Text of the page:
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I run mutt in tmux and when I run gpg to sign or encrypt, gpg shows a blank screen where I would expect to type my passphrase. I've straced gpg and it shows that it's hanging waiting on a socket read() (presumably from gpg-agent. What's going on here?

2 Answers 2

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Short answer

If you are using bash, then Chris W.’s wrapper script is the way to go. If perchance you are using zsh, then you can exploit the ~/.zshenv startup script to set GPG_TTY from there, no need for a wrapper. Since bash does not have a similar startup script (cf. Bash Startup Files), you’ll have to use the wrapper there.

export GPG_TTY=${TTY}

Some background: Interactive and non-interactive shells

The gpg-agent expects GPG_TTY to point to the tty from where it is invoked, such that it can display its passphrase prompts in a secure manner. The GnuPG manual suggests putting the following in ~/.bashrc (or similar):

GPG_TTY=$(tty)
export GPG_TTY

If you invoke mutt directly from your shell, this will work: GPG_TTY will be set, mutt will pick it up and pass it to gpg when it needs to.

However, when you launch mutt via tmux’s new-window command or similar constructs, there is an important difference: Before, your mutt was in a so-called interactive shell—that is, you had a shell prompt open and launched mutt from there yourself. tmux new-window launches a non-interactive shell, since your shell is only needed to launch mutt and you won‘t be able to interact with it. In this case, bath won‘t read .bash_profile or .bashrc at all, since they are designed to set up your shell for interactive use.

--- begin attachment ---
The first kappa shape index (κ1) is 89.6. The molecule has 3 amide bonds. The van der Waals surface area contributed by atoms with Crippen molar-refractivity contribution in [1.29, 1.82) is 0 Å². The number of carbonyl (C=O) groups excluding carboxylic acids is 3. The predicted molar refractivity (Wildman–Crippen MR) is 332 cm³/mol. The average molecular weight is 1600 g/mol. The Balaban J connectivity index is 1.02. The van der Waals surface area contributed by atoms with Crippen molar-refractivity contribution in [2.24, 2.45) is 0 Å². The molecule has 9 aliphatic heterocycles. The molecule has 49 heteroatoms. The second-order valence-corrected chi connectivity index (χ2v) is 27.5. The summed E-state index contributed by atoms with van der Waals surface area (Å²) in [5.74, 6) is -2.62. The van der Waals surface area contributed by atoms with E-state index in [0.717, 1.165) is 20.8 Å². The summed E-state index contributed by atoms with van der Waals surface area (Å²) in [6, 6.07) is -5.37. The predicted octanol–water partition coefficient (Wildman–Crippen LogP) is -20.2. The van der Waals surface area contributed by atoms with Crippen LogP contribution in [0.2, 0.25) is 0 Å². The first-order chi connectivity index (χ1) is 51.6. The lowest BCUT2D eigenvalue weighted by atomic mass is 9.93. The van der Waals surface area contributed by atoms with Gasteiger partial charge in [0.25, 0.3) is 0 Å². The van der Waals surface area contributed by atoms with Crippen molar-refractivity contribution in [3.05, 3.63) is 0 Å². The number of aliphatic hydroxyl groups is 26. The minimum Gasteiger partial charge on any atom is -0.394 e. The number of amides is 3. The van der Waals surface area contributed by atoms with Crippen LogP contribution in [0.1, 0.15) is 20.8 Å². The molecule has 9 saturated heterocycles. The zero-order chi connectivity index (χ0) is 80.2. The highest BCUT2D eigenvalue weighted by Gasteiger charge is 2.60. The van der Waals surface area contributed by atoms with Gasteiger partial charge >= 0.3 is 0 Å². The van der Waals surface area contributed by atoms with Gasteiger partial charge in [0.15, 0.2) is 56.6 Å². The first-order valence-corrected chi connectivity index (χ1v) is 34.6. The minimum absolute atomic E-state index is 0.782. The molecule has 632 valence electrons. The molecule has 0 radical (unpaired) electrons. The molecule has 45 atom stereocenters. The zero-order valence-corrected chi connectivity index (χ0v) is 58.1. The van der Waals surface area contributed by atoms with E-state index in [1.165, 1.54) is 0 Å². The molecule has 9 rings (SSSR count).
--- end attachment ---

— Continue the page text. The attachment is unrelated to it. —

zsh does pretty much the same thing: .zshrc is read for interactive shells and skipped for non-interactive ones. However, in zsh, you can supply a third startup file, .zshenv, that is read for every shell, no matter whether it is interactive or not. Therefore, if you set GPG_TTY from there, it will always be available, no matter in which way mutt is started. And since $TTY is a shell builtin variable that always points to the current tty, you can avoid the overhead of spawning a tty process every time the shell comes up.

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I was launching mutt by running tmux neww mutt. mutt was inheriting the environment set in tmux. This includes $GPG_TTY which is different for the new pane in which I'm running mutt (or unset if not in the tmux environment). I wrote a wrapper called gpgtty that sets $GPG_TTY correctly for new panes.

#!/bin/sh
GPG_TTY=$(tty) $*

Then I launch mutt: tmux neww gpgtty mutt. gpg works correctly after that. FYI, this is all using pinentry-curses for gpg passphrase input.

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